As is well known, there is a world-wide trend - and South Africa has not escaped this - for medical costs to escalate at an ever-increasing rate. All funders and providers are seeking ways to evaluate, manage and reduce the costs but without reducing quality of care. If anything the aim of the provider is to offer a more efficient and more effective system of health care on an outcomes-based model.
Funders, in an attempt to reduce costs, have reduced spending on all areas they feel are "luxuries". Regrettably, physiotherapy and occupational therapy have fallen into this group.
  1. For many years therapists have been given sub-inflationary fee and salary increases both in the public and private sectors. This has reduced profitability and therefore viability of private practices and made running hospital departments much more difficult.
  2. Medical Aid limits for therapists have been slashed and even removed totally particularly for outpatients.
  3. A number of risk-management and software companies are moving between the funder and the practitioner thereby reducing the funds to the therapists.
  4. Most members of the general public have little idea of the services offered by therapists and therefore do not make use of them.
  5. The same may be said of doctors particularly where doctors and therapists share the same fund allocation pool.
  6. Funders cannot measure and therefore put a value on therapeutic treatment.
  7. Both the general public and the medical profession, particularly in private practice, place a low value on physiotherapy and occupational therapy. The therapists themselves also tend to suffer from a low professional esteem.
  8. Those therapists in private practice are suffering increased payment time and bad debt.

How did we get in this mess?

Many factors have contributed despite the Herculean efforts of many people in the profession.
  1. Jealousy and competition between practices.
  2. Jealousy and competition between professions.
  3. Marketing of professions and practices limited by overly onerous codes of ethics.
  4. Lack of large scale research.
  5. Lack of data to back up negotiations with funders.

Therapists do have value

What do therapists do to save money and promote efficiency?
  1. Get patients out of hospital faster, saving bed fees.
  2. Get patients back to work faster, saving employers' money.
  3. Get people back to work, saving disability funds.
  4. Better rehabilitation improves function and reduces the burden of care and therefore its cost.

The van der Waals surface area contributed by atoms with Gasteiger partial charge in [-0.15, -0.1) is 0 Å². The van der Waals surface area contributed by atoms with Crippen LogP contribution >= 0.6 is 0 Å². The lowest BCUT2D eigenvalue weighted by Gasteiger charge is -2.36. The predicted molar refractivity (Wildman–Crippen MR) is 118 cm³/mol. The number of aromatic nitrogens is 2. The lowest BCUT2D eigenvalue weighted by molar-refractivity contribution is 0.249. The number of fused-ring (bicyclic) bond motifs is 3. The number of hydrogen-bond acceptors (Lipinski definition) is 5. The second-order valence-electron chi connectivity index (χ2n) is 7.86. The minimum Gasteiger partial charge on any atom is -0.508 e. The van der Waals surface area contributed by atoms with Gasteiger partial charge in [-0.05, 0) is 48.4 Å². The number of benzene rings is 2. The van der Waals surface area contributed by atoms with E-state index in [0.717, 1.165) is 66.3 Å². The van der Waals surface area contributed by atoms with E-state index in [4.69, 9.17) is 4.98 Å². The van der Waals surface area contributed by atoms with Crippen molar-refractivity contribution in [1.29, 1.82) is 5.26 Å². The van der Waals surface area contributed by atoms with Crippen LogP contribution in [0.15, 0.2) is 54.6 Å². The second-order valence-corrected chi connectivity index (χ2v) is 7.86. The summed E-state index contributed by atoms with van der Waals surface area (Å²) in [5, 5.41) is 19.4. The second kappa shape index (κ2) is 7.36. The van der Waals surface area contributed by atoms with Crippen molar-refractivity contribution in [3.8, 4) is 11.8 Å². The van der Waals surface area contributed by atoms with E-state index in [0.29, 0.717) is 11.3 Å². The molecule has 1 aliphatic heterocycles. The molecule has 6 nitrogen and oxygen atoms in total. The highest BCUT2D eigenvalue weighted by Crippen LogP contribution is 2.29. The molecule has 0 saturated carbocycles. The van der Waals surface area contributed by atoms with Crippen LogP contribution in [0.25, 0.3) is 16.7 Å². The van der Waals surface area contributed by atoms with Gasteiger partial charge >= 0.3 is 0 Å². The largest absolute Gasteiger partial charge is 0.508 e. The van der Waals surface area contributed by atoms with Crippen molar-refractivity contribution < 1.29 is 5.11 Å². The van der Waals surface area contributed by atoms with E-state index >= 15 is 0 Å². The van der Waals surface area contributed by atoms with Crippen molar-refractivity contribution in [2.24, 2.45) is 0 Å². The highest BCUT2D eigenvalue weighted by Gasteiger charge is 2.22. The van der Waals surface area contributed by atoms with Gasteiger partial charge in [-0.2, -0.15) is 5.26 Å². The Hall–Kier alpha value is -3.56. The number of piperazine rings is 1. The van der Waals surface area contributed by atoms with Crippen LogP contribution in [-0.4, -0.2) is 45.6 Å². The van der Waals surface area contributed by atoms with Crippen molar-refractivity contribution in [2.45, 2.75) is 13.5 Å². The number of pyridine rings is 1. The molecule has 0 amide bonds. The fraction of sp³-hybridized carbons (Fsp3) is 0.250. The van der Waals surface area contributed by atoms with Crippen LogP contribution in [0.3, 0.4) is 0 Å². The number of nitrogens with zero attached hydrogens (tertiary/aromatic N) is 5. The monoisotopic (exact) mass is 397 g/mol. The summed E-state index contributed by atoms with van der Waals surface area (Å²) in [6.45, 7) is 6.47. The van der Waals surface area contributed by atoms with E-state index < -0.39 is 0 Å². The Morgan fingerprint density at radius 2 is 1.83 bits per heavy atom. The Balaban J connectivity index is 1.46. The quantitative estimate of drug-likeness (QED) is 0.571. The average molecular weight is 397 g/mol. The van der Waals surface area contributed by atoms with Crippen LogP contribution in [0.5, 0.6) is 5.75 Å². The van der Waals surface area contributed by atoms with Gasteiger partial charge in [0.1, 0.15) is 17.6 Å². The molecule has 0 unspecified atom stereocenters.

5. In musculo-skeletal problems, manual therapies and rehabilitation treat the underlying cause and reduce if not remove the need for costly medication. 
  6. By returning a person to full function, it reduces the financial burden for his dependants on the wider family and community.
  7. Therapists promote a healthy lifestyle preventing recurrences of injuries.
  8. Therapists are involved in injury prevention and health awareness programs in the work place and in the community.

It should be remembered that the skill and drive of the therapeutic team determine the length of time between surgery, injury or illness and full potential recovery and the degree of success achieved and thus the costs incurred.


RehabSA was formed in August 1999 to offer services to therapists that they could not perform themselves.
  1. To develop database software to collect data from assessment, treatment, rehabilitation and re-assessment on outcomes-based principles measuring a functional impairment score at the beginning and end of the process.
  2. To establish a national database for research.
  3. To set up an effective marketing strategy.
  4. To negotiate on a business to business basis with funders and risk managers.
  5. To offer legal advice.
  6. To offer practice management support.
  7. To provide a clinical help desk 


  1. This software has been designed by South African therapists for South African therapists and follows the normal flow of assessment and treatment.
  2. It will be integrated with a billing package so that there will be no duplication of data input.
  3. The use of click boxes, wizards and look-up tables make the system quick and easy to use.
  4. It will be available in English and Afrikaans.
  5. It will reduce the time of data collection and add to a paper-free office.
  6. Practice data may be analysed on site.
  7. National norms for a specific diagnosis to establish best protocols.
  8. Use of ICD10 and CPT4 coding systems for diagnosis and treatment will allow us to compare our data with that from overseas.
  9. South Africa is not like Europe or the USA so our own set of norms per diagnosis and occupation have to be established.